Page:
A: No, though if you are enrolled for a PhD at a foreign university it is possible to be a visiting research student at UCL to work with a member of staff here.

Q: How long does the decision whether to admit take?
A: After we receive a formal application, decisions are made quickly (typically within a month); an offer may specify certain minimum grades in an MA programme or equivalent.

Q: Is there a deadline for PhD applications?
A: No, but you should leave yourself plenty of time, especially if you need to apply for funding. For most of the common sources of funding (the AHRC and UCL studentships), you need to have an offer of a place at UCL before your application for funding can be considered. The deadline for AHRC applications is typically in late January; for UCL funding it is in early January.

Q: How long should the research proposal be in the UCL application?
A: The limit is 3000 words; most come in at around 1000-1500 words.

Q: I won't know my MA results until October or November: can I start the PhD programme at the start of the academic session in September?
A: Most offers of a place are conditional upon MA results: students with a conditional offer are allowed to enrol provisionally at UCL in September (time-limited enrolment), on the understanding that this status will lapse if the required marks are not achieved.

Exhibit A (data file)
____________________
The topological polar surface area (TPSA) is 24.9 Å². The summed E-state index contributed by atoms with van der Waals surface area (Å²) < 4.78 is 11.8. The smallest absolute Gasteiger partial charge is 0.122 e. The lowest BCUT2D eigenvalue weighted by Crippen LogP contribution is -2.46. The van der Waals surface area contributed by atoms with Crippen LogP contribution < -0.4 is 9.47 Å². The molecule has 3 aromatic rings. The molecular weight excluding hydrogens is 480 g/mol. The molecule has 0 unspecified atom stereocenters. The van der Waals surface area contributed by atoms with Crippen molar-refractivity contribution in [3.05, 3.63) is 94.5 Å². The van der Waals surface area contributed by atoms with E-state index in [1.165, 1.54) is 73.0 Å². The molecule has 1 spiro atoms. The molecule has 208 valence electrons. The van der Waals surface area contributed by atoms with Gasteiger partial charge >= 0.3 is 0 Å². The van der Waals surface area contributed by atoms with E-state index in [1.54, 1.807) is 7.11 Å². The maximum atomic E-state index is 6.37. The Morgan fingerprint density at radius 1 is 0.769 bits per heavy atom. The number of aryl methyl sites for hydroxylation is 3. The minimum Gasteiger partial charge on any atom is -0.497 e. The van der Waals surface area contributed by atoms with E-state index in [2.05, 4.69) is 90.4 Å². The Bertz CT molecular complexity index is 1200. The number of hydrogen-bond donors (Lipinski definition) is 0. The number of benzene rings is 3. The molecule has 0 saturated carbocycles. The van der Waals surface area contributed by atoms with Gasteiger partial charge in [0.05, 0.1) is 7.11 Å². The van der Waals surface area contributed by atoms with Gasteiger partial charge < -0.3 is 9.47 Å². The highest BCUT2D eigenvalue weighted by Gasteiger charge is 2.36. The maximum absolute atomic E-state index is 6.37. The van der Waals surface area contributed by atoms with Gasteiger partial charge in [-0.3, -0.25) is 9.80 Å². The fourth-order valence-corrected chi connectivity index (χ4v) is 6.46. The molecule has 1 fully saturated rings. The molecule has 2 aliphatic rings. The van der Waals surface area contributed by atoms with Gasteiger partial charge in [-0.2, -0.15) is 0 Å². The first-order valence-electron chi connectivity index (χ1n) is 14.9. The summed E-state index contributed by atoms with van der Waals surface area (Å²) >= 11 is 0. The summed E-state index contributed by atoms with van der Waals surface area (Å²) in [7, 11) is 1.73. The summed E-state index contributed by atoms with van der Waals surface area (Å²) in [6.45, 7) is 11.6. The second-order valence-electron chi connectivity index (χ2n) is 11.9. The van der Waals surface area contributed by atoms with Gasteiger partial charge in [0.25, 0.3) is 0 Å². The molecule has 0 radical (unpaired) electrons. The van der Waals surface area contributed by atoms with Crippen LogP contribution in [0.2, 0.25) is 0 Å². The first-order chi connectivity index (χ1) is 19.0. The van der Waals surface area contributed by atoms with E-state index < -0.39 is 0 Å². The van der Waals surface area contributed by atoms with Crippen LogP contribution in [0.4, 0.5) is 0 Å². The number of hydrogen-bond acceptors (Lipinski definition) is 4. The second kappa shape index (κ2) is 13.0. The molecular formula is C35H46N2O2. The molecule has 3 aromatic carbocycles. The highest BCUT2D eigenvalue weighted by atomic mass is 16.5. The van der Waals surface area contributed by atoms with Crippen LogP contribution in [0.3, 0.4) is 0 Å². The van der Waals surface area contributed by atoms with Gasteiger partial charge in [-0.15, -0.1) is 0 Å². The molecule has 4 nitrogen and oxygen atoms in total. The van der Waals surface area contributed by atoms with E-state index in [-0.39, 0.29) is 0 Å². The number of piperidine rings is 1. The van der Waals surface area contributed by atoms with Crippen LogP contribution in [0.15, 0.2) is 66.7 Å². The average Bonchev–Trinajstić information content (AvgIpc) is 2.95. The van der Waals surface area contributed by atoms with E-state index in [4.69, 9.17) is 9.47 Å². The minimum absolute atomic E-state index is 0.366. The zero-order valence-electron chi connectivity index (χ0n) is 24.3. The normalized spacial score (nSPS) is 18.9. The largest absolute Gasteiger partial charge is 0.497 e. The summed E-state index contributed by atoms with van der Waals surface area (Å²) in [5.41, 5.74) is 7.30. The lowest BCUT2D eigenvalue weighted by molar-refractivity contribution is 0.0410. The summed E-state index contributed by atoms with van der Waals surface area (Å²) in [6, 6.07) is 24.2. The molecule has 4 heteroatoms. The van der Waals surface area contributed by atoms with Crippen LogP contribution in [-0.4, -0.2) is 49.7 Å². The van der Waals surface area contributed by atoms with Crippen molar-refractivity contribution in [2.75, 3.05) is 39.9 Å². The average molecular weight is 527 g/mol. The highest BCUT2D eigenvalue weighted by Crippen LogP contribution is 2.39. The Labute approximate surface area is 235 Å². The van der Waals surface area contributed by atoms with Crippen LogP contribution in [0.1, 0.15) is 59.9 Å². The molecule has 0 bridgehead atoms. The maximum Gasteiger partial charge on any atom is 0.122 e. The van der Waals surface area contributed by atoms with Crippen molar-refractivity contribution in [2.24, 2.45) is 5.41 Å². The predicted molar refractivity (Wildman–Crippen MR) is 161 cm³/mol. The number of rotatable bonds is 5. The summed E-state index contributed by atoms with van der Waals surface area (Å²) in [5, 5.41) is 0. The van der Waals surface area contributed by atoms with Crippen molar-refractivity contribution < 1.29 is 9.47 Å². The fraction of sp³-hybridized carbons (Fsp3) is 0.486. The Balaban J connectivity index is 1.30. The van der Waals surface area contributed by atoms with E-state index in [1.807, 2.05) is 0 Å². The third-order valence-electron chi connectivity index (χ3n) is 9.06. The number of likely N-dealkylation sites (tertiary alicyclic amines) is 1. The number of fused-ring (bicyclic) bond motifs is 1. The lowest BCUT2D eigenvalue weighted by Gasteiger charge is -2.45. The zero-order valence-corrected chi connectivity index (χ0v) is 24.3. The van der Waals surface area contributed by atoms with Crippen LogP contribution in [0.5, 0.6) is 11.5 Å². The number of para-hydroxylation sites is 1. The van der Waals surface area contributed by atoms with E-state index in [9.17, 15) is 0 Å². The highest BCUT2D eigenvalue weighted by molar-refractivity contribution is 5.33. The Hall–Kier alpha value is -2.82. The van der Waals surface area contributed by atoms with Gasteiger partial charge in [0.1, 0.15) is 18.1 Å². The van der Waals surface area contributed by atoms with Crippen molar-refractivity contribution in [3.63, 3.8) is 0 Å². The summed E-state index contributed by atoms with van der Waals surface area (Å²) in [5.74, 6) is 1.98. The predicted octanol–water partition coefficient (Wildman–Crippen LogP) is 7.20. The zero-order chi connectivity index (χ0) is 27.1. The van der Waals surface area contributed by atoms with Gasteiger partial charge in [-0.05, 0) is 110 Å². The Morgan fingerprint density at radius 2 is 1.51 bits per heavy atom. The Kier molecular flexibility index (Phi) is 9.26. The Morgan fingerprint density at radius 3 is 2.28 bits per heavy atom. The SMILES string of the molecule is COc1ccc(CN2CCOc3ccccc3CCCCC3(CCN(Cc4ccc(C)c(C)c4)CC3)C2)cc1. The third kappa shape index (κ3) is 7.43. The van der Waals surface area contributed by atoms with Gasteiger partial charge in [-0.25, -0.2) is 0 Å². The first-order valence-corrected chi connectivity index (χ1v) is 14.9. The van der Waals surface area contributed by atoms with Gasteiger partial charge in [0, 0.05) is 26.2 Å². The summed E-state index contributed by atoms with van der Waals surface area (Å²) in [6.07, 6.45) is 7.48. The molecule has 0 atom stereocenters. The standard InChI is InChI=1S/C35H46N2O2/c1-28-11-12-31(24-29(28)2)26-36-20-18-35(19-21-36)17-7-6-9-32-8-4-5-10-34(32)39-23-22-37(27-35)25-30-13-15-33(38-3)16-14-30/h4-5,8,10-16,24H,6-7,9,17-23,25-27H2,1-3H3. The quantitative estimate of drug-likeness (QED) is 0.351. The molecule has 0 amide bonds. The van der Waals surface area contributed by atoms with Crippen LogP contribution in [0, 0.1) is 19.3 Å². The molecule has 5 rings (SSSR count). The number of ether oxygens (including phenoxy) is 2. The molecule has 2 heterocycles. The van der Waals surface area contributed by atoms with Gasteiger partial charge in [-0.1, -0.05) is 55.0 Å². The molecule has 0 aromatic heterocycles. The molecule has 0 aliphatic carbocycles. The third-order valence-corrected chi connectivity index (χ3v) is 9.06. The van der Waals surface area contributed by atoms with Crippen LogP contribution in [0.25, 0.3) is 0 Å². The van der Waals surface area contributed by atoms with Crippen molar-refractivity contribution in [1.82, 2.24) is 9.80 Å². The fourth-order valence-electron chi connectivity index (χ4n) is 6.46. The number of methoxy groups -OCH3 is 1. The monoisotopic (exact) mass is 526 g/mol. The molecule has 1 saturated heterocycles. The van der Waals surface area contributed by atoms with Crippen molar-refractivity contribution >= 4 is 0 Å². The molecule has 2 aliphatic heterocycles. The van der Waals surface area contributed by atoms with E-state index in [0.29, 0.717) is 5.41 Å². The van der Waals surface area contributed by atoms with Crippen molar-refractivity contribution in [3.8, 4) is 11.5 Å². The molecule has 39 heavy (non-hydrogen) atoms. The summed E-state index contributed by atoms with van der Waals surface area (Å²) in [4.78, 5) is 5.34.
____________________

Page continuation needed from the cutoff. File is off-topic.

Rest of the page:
Q: Do I have to start the PhD programme at the start of the academic session in September?
A: No, though an important advantage in starting at this time is that UCL lays on a number of induction sessions and training courses at the beginning of the year. Some of these are repeated in January for students who need to start then; but it is theoretically possible to start at any time.

Q: Is funding available for PhD research?
A: Universities in the UK cannot, unfortunately, offer automatic funding to all PhD students. Funding for research students in the Arts and Humanities at UCL comes mostly from two sources: the LAHP (an AHRC-funded consortium), and a limited number of studentships offered by UCL. Some students also win financial support from private foundations. See our guidelines on postgraduate funding.

Q: I am interested in ancient history and/or archaeology: should I apply to the Department of Greek and Latin?
A: Ancient history at UCL is located in the Department of History, and classical archaeology and art history are based in the UCL Institute of Archaeology: you should apply directly to the History Department or the Institute of Archaeology if that is where your primary research interest lies. However, many projects at PhD level are interdisciplinary: staff in the three Departments collaborate to offer a programme of study of the ancient Mediterranean world. If your project includes the study of ancient language, literature, or philosophy as a major element, contact the Department of Greek and Latin: we will arrange for a co-supervisor in ancient history or archaeology as necessary.

Q: How do I submit an application for the PhD programme?
A: Applications are made online via the UCL application portal here. The PhD programme is Greek, Latin, Ancient Middle East, and the code is RRDGRLTNME01.